With McKinley it is different. Unlike any of his predecessors, and unlike great men generally, he had won by moral worth, political sagacity, and his power to fathom the will of the people. In the hearts of the people he had secured an affectionate regard never before accorded a chief magistrate during his lifetime. This man of lofty patriotism, large and clear administrative ability, with boundless love for the weakest and humblest American citizen, had a sublime Christian character which will shine in the hearts of all lovers of truth and liberty with a luster which shall grow as the years of the Republic increase.
The medical and surgical case of the illustrious man is of the deepest interest to the medical profession. How comforting is the belief that the best surgical aid was not only at hand, but was immediately utilized! When the American medical profession knew that he was in the hands of Dr. Mann and his eminent associates they were content. All that surgical skill could do was done. Nothing more nor nothing less could have been done by these skillful surgeons.
That he lived a week is evidence to the masters of abdominal surgery that no error of judgment  was made, or failure in detail or technique. Further effort to find the bullet would have been not only unavailing, but suicidal. That failure followed their efforts will not detract from the living appreciation of their work which finds reflection in the public press and hearts of the people. No prescience could have foretold that gangrene would follow the injury. The newspaper theory, that there was disagreement among his attendants, has happily been set at rest. It is stated on authentic information that the President was a sufferer from renal disease and he had an anæmic appearance. His power of resistance was not of a high order, and when the facts revealed by the autopsy were known, the only wonder was that he survived so long in spite of an injury which was necessarily fatal.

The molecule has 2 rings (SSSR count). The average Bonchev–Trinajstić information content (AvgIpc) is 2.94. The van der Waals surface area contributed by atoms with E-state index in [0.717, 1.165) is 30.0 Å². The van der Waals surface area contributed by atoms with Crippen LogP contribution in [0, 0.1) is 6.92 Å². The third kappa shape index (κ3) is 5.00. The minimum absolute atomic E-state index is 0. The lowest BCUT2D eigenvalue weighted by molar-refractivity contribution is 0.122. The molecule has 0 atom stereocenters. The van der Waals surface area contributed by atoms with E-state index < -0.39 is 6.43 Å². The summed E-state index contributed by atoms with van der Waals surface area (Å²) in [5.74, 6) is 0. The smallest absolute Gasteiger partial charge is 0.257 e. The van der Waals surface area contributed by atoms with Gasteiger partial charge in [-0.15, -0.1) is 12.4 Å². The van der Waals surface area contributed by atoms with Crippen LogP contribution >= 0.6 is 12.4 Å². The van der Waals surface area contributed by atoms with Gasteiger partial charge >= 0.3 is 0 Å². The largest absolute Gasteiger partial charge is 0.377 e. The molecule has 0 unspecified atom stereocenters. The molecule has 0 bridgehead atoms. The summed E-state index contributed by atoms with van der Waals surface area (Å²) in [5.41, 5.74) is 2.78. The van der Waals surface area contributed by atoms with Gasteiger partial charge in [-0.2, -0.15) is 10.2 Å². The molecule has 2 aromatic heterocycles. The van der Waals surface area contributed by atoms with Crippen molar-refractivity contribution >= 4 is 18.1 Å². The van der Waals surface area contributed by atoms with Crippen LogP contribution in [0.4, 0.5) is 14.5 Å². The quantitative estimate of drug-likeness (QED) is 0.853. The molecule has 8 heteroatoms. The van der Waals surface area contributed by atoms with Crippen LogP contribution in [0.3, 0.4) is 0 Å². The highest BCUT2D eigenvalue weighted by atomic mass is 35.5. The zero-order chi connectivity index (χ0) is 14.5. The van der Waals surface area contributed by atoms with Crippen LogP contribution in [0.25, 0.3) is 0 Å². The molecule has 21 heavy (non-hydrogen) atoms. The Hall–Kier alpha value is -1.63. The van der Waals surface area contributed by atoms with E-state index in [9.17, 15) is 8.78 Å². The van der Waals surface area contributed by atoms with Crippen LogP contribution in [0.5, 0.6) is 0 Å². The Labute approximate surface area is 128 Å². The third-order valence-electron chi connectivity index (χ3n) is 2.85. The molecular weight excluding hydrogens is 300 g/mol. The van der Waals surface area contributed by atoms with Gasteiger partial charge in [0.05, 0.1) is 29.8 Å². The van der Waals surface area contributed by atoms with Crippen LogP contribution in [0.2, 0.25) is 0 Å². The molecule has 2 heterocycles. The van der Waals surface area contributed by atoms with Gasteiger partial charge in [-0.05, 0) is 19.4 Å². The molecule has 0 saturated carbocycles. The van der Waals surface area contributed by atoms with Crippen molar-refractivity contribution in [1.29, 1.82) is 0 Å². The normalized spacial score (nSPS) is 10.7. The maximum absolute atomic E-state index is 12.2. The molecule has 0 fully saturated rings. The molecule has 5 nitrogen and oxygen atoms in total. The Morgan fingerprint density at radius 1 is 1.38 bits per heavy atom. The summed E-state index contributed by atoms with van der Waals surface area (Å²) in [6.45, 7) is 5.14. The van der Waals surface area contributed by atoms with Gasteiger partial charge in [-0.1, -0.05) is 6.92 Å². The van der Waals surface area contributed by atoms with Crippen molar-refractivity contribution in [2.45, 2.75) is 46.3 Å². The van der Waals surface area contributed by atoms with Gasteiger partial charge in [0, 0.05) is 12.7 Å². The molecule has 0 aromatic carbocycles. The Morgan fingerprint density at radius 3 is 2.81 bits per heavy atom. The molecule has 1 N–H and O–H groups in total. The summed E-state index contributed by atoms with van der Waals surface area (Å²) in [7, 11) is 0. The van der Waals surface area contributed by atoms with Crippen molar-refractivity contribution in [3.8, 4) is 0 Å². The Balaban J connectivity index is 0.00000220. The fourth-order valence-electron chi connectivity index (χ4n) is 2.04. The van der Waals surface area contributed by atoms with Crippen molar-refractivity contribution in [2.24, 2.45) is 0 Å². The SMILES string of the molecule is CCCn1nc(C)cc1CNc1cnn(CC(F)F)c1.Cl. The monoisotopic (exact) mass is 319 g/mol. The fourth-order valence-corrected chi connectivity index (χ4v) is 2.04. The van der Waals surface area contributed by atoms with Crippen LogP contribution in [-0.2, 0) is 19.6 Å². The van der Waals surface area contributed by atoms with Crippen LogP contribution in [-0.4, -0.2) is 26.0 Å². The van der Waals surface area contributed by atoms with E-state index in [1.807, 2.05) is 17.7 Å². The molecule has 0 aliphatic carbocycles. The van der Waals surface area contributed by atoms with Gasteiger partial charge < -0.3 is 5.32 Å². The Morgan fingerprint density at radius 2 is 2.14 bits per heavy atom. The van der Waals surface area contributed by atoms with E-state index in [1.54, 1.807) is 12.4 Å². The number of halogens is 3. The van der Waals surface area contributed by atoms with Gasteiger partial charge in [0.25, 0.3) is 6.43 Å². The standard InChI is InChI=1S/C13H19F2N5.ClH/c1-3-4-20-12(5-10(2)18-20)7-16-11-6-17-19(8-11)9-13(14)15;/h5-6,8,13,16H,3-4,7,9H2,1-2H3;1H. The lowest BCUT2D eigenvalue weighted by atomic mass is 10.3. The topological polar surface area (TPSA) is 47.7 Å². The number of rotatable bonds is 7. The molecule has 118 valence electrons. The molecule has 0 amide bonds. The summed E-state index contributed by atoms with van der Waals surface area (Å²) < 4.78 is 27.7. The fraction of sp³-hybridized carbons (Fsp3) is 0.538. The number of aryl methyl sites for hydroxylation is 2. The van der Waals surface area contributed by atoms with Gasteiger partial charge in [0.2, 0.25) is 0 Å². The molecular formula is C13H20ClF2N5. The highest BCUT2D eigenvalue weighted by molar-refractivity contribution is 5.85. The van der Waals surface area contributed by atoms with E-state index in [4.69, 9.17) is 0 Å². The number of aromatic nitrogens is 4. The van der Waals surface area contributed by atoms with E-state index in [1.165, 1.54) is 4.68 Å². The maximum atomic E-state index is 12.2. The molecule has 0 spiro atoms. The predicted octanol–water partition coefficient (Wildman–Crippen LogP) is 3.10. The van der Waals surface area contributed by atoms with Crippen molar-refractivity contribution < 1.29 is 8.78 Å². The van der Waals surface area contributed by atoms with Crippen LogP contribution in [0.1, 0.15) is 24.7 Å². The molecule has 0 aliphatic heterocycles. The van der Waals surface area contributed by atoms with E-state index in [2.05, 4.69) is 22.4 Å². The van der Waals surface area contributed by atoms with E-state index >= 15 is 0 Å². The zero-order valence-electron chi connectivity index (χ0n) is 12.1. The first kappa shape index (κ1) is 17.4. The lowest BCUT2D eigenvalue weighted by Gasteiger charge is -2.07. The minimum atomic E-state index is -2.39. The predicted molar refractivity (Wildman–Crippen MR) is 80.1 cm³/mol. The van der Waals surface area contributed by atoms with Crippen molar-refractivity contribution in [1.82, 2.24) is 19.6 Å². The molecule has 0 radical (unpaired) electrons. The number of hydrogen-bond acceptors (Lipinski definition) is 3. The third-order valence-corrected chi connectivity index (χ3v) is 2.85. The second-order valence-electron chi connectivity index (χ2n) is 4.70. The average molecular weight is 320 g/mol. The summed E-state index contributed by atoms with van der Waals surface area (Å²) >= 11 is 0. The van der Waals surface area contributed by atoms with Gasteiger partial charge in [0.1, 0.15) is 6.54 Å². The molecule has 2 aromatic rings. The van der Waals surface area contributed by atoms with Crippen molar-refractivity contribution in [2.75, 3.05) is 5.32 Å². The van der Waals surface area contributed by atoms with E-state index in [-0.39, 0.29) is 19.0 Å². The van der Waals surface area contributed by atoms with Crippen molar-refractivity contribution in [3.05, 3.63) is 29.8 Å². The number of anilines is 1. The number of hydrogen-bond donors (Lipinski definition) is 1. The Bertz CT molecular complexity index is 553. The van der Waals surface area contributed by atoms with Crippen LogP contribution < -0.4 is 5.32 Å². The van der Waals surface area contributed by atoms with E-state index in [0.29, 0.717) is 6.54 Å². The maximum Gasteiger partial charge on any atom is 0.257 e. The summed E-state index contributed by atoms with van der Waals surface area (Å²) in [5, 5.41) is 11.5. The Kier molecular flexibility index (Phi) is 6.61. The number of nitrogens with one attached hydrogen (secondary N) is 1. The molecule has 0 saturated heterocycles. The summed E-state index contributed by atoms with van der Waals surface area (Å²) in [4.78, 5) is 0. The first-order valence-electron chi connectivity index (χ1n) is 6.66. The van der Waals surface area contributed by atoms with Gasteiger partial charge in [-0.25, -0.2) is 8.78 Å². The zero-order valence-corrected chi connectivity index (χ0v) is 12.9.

The criticism appearing in the New York Medical Record is, we believe, wholly unwarranted and illogical as a surgical proposition. It is, however, to be regretted that all the surgeons were so confident of his recovery as to affirm that he was practically out of danger, until a longer period of time had elapsed.
Those familiar with abdominal surgery appreciate how difficult it is to meet successfully all the post-operative complications which are liable to follow so grave an injury, even when environed by the consummate skill of Dr. Mann and his most worthy associates.
The bacteriological results following the autopsy were awaited with keenest interest, but as expected they shed little new light on the causes which eventuated in gangrene.
The medical profession will rest content in the belief that American surgery has once more demonstrated its capability to deal with the severest questions with promptness and the highest skill.
It appears that the assassin of the President
is an anarchist, pure and simple. He glories in the accomplishment of his unholy
purpose. Swift retribution will follow.
His appalling crime has plunged the nation in mourning, and no penalty he can pay can expiate his guilt. The strong hand of the law and the strong sentiment of the people should find a way whereby these dangerous classes of society should be excluded from our land.